This is big, really big.
During World War II, the country banded together to fight a common enemy. Not only did they do this through taking on unexpected jobs; but they also conserved resources. Women were an essential part of this endeavor. Locally, women worked in various capacities including at Boeing.
As an aside, here's a super interesting tidbit.
" Dramatic growth, however, occurred in the 1940’s, as thousands of African Americans migrated to this area to work in defense industries related to World War II. In 1940, Seattle’s black population was 3800; by 1943, it had jumped to 7,000." This included "Black Riveters," African American women who came to the PNW to work for Boeing and stayed.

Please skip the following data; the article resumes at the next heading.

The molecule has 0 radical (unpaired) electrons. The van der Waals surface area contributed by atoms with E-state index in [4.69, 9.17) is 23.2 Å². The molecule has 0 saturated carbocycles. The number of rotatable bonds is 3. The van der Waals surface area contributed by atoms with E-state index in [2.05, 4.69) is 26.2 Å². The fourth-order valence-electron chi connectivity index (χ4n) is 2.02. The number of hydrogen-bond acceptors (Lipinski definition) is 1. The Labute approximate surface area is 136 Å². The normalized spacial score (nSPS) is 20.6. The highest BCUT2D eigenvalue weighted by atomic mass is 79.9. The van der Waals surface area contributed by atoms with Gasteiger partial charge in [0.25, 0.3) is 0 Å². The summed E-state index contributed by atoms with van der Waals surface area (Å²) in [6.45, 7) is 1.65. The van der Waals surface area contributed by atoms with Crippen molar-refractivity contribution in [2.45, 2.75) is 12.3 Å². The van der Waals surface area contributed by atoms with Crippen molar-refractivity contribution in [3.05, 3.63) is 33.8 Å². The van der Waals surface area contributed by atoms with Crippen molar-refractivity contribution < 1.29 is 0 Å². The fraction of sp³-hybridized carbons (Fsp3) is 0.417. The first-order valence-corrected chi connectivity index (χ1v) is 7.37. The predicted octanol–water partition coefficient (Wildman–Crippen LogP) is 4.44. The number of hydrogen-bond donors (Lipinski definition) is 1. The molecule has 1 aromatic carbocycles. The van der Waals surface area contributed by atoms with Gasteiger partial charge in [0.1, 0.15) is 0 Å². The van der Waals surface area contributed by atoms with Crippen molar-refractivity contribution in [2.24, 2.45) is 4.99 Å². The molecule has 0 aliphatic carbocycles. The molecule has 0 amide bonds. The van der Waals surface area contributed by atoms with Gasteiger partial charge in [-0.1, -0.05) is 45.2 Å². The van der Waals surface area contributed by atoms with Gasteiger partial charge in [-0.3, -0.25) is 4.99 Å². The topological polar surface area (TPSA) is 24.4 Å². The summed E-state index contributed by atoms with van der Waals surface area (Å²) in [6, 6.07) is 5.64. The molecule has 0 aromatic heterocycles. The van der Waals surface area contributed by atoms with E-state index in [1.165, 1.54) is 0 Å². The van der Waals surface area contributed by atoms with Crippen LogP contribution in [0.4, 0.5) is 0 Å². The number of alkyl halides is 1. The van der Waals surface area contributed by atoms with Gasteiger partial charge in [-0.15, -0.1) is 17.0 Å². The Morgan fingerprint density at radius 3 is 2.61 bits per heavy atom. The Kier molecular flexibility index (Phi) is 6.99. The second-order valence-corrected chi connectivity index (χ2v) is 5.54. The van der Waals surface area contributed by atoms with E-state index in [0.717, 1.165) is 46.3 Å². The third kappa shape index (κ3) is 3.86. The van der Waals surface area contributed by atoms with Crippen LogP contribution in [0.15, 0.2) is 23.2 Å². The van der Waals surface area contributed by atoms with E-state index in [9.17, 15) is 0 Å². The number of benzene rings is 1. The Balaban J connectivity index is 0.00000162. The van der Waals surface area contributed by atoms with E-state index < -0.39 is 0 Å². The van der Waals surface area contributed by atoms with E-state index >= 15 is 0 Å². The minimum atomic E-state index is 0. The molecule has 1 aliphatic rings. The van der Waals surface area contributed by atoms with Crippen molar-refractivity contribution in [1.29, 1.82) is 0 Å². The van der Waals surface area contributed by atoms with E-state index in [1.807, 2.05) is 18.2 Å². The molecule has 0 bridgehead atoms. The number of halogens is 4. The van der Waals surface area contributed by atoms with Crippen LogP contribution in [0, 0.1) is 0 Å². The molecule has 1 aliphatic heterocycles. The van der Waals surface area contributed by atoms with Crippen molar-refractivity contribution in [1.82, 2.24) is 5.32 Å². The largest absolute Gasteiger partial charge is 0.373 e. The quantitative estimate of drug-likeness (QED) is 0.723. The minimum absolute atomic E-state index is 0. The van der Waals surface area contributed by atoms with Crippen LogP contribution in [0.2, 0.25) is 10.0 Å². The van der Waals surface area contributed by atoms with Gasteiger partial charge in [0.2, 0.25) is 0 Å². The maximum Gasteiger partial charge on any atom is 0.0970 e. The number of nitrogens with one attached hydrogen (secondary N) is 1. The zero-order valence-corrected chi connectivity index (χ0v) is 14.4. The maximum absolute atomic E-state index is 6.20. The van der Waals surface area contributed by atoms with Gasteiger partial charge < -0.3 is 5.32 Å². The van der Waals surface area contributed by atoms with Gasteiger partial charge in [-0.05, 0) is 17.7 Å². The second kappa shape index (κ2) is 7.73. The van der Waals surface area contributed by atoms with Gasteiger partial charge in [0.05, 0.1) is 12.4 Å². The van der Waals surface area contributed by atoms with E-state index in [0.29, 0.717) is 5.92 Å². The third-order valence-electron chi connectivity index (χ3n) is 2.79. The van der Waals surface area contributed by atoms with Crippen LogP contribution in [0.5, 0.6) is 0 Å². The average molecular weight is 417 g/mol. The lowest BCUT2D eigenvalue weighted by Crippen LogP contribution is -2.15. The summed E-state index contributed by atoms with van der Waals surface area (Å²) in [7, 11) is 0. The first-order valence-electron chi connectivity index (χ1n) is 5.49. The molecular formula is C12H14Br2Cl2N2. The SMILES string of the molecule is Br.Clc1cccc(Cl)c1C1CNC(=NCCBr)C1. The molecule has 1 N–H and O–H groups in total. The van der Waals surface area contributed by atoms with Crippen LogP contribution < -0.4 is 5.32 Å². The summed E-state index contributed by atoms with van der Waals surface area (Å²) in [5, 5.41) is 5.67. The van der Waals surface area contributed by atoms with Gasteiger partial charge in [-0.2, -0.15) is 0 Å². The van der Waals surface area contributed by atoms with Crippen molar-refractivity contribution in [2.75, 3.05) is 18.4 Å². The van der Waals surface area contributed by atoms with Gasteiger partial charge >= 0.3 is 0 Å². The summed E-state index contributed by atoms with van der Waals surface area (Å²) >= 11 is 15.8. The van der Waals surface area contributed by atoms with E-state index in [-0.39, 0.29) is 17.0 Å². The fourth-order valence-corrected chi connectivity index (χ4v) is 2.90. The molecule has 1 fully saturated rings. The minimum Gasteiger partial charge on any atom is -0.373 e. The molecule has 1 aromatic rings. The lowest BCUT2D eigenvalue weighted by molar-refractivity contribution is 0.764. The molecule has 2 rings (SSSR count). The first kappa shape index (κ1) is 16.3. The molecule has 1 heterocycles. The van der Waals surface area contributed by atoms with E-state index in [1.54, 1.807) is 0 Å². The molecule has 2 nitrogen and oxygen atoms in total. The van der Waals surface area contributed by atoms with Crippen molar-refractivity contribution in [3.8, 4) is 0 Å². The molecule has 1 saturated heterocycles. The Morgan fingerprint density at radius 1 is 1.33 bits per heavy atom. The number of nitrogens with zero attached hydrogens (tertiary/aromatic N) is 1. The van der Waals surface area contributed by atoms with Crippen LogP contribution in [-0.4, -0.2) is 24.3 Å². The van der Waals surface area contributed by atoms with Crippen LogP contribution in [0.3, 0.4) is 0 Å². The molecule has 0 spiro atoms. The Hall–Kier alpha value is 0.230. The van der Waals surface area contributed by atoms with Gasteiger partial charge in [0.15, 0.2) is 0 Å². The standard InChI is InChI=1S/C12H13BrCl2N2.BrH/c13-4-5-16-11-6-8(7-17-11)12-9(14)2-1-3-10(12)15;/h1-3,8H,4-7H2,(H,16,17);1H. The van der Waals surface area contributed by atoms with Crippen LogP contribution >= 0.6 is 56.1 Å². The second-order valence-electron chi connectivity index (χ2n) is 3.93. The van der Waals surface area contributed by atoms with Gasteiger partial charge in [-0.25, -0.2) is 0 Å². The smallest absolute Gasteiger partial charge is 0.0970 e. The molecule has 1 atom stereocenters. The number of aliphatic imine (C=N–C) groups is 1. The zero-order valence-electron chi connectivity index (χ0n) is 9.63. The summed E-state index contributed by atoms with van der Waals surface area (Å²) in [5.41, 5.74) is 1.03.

Hosiery uses nylon based thread, which comes from petroleum products. Oil was needed to support the war effort, so women found a creative way to wear stockings- They simply used eyeliner to draw a seam down the back of each leg that mimicked the seam on stockings.
And that was the last time we had a sustainable alternative to hosiery..... Until now. Welcome Swedish Stockings. Each year, two billion pairs of tights are produced and after wearing (sometimes once, sometimes several wears), they are discarded into landfills. Swedish Stockings produces pantyhose made from recycled yarn. Additionally, the factories engage in sustainable practices: the use of environmentally friendly dyes, post-dyeing water treatment and the use of solar power for much of the energy needed in the manufacturing process.
There is a wide array of styles including control top and socks. Pick up a pair for yourself or for friends. Gift certificates are also available. If you'd rather see them in person, Pip + Row is the only retailer in Seattle right now.
And there you have it- it's not as messy as eyeliner and it makes a significant impact.